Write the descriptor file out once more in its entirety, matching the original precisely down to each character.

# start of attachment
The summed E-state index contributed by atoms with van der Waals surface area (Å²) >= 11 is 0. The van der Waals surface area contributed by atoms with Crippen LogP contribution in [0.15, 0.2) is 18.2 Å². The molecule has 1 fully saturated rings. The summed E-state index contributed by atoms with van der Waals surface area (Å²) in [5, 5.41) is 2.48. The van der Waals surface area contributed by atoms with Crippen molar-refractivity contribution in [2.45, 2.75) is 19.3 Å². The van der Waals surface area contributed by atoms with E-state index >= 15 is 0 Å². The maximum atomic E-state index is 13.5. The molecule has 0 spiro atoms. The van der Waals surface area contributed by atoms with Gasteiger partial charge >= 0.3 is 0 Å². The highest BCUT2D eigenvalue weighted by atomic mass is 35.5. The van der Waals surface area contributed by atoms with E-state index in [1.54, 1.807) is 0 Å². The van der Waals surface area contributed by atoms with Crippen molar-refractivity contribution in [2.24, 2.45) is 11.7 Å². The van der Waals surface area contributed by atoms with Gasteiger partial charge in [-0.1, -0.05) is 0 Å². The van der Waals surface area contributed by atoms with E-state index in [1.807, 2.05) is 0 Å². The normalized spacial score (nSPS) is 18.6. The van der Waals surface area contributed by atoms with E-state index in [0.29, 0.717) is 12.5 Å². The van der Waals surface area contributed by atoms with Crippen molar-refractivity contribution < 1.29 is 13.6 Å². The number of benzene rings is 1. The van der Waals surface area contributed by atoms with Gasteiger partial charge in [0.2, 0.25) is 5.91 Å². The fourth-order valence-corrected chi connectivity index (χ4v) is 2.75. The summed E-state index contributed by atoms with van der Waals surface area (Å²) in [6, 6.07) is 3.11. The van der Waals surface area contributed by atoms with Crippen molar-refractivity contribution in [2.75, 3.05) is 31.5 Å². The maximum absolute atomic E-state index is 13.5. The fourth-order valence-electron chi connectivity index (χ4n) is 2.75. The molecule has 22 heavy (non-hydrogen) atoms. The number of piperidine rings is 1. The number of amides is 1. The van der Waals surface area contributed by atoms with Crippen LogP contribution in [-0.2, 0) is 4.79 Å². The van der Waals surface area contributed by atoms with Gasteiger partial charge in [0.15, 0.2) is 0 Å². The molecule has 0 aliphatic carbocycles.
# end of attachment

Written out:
The summed E-state index contributed by atoms with van der Waals surface area (Å²) >= 11 is 0. The van der Waals surface area contributed by atoms with Crippen LogP contribution in [0.15, 0.2) is 18.2 Å². The molecule has 1 fully saturated rings. The summed E-state index contributed by atoms with van der Waals surface area (Å²) in [5, 5.41) is 2.48. The van der Waals surface area contributed by atoms with Crippen molar-refractivity contribution in [2.45, 2.75) is 19.3 Å². The van der Waals surface area contributed by atoms with E-state index >= 15 is 0 Å². The maximum atomic E-state index is 13.5. The molecule has 0 spiro atoms. The van der Waals surface area contributed by atoms with Gasteiger partial charge >= 0.3 is 0 Å². The highest BCUT2D eigenvalue weighted by atomic mass is 35.5. The van der Waals surface area contributed by atoms with E-state index in [1.54, 1.807) is 0 Å². The van der Waals surface area contributed by atoms with Crippen molar-refractivity contribution in [2.24, 2.45) is 11.7 Å². The van der Waals surface area contributed by atoms with Gasteiger partial charge in [-0.1, -0.05) is 0 Å². The van der Waals surface area contributed by atoms with E-state index in [1.807, 2.05) is 0 Å². The normalized spacial score (nSPS) is 18.6. The van der Waals surface area contributed by atoms with E-state index in [0.29, 0.717) is 12.5 Å². The van der Waals surface area contributed by atoms with Crippen molar-refractivity contribution < 1.29 is 13.6 Å². The number of benzene rings is 1. The van der Waals surface area contributed by atoms with Gasteiger partial charge in [0.2, 0.25) is 5.91 Å². The fourth-order valence-corrected chi connectivity index (χ4v) is 2.75. The summed E-state index contributed by atoms with van der Waals surface area (Å²) in [6, 6.07) is 3.11. The van der Waals surface area contributed by atoms with Crippen molar-refractivity contribution in [2.75, 3.05) is 31.5 Å². The maximum absolute atomic E-state index is 13.5. The fourth-order valence-electron chi connectivity index (χ4n) is 2.75. The molecule has 22 heavy (non-hydrogen) atoms. The number of piperidine rings is 1. The number of amides is 1. The van der Waals surface area contributed by atoms with Crippen LogP contribution in [-0.2, 0) is 4.79 Å². The van der Waals surface area contributed by atoms with Gasteiger partial charge in [0.15, 0.2) is 0 Å². The molecule has 0 aliphatic carbocycles.